The Carlton Complex fire will now go down in Washington state history books as the largest wildfire since statehood. It's not going down without a fight but neither are the firefighters working tirelessly to knock it out.
The fire, which has charred more than 243,000 acres, is 16-percent contained and Level 3 evacuations remain in effect in many areas.
On Tuesday, the rainfall was a welcome sign for firefighters especially with the increased humidity. Even though only light rain fell throughout the day this could be a turning point in containment efforts. However the optimism about turning the corner on the Carlton Complex is checked by the fact that there is still a lot more to be done before its fully contained.
“We never complain about seeing rain on the fire line that's for sure," said Carlton Complex East Public Information Officer Jeff Sevigney.
Around 6:30 a.m. the clouds opened up with a gift from heaven, if only a small one.
“While the rain is a good thing we still have a lot of work to do and firemen will still be out there today continuing on that work," said Sevigney.
On the east end, the battle focuses on North Cook Mountain, where will is still an issue and thunderstorms remain a real possibility.
“Until we get significant rainfall lightning will always be a concern," said Sevigney.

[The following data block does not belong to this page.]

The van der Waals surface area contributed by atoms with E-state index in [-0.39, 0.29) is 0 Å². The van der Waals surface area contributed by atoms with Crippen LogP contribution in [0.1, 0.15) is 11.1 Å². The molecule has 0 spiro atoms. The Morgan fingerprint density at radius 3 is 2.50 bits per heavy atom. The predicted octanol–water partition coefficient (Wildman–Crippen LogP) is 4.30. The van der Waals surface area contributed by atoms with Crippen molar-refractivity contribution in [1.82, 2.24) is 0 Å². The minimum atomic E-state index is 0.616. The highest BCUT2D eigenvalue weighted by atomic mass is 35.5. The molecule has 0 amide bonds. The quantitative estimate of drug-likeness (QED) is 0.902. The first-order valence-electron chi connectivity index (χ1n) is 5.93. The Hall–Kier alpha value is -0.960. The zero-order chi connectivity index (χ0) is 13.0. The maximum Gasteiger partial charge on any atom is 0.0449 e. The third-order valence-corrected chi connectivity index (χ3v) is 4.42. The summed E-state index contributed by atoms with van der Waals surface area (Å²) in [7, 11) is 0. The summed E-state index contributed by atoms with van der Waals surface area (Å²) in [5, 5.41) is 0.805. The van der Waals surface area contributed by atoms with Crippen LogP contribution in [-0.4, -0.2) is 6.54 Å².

Miles away to the south, outside the burned city of Pateros, the Black Canyon continues to burn.
“We are going right along the fire's edge trying to put it out as we go, that way we don't have to wait for it to burn to us or to burn to it," said Black Canyon supervisor Abby Bolt.
“When we have a toe hold like this and a chance to get one, now is when we need to do it," Bolt added.
The 150 firefighters on the ground will dig five miles of fire line through steep terrain, the shift in weather making things just a fraction easier. Firefighters are making the most of what could be a small window of opportunity.
“I told them today is the day. You gotta get in there and make it happen so they are in there making big progress," said Bolt.
While the rain and more moderate temperature certainly helped, fire managers know they're not going to call this fire just yet.
“We are still mindful that this incident is extreme," Sevigney said.